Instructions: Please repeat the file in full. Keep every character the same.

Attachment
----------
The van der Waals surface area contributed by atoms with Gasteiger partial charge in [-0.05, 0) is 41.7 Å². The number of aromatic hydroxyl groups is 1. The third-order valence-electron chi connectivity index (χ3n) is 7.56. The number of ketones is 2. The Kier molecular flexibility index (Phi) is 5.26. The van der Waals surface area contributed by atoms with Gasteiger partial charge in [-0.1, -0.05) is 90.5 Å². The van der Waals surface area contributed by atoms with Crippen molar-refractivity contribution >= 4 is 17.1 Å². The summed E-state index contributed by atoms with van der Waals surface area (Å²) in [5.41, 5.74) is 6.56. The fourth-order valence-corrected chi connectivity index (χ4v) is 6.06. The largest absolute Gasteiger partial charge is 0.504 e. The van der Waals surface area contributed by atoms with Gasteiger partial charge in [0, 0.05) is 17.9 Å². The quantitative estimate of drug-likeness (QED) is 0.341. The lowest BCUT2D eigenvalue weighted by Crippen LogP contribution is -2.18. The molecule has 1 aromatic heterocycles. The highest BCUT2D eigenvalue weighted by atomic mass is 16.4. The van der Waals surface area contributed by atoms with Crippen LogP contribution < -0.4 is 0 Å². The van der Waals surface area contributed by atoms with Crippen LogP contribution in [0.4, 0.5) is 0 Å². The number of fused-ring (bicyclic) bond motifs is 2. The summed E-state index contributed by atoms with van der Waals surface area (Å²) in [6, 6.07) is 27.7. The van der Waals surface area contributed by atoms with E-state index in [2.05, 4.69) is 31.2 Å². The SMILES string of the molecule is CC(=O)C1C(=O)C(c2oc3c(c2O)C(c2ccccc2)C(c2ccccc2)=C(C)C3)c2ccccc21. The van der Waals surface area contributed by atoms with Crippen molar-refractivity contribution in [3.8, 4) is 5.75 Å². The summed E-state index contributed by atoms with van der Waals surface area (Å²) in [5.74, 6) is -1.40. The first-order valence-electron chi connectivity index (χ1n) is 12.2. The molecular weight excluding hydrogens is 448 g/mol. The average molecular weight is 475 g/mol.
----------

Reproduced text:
The van der Waals surface area contributed by atoms with Gasteiger partial charge in [-0.05, 0) is 41.7 Å². The number of aromatic hydroxyl groups is 1. The third-order valence-electron chi connectivity index (χ3n) is 7.56. The number of ketones is 2. The Kier molecular flexibility index (Phi) is 5.26. The van der Waals surface area contributed by atoms with Gasteiger partial charge in [-0.1, -0.05) is 90.5 Å². The van der Waals surface area contributed by atoms with Crippen molar-refractivity contribution >= 4 is 17.1 Å². The summed E-state index contributed by atoms with van der Waals surface area (Å²) in [5.41, 5.74) is 6.56. The fourth-order valence-corrected chi connectivity index (χ4v) is 6.06. The largest absolute Gasteiger partial charge is 0.504 e. The van der Waals surface area contributed by atoms with Gasteiger partial charge in [0, 0.05) is 17.9 Å². The quantitative estimate of drug-likeness (QED) is 0.341. The lowest BCUT2D eigenvalue weighted by Crippen LogP contribution is -2.18. The molecule has 1 aromatic heterocycles. The highest BCUT2D eigenvalue weighted by atomic mass is 16.4. The van der Waals surface area contributed by atoms with Crippen LogP contribution < -0.4 is 0 Å². The van der Waals surface area contributed by atoms with Crippen LogP contribution in [0.4, 0.5) is 0 Å². The number of fused-ring (bicyclic) bond motifs is 2. The summed E-state index contributed by atoms with van der Waals surface area (Å²) in [6, 6.07) is 27.7. The van der Waals surface area contributed by atoms with E-state index in [2.05, 4.69) is 31.2 Å². The SMILES string of the molecule is CC(=O)C1C(=O)C(c2oc3c(c2O)C(c2ccccc2)C(c2ccccc2)=C(C)C3)c2ccccc21. The van der Waals surface area contributed by atoms with Crippen molar-refractivity contribution in [3.8, 4) is 5.75 Å². The summed E-state index contributed by atoms with van der Waals surface area (Å²) in [5.74, 6) is -1.40. The first-order valence-electron chi connectivity index (χ1n) is 12.2. The molecular weight excluding hydrogens is 448 g/mol. The average molecular weight is 475 g/mol.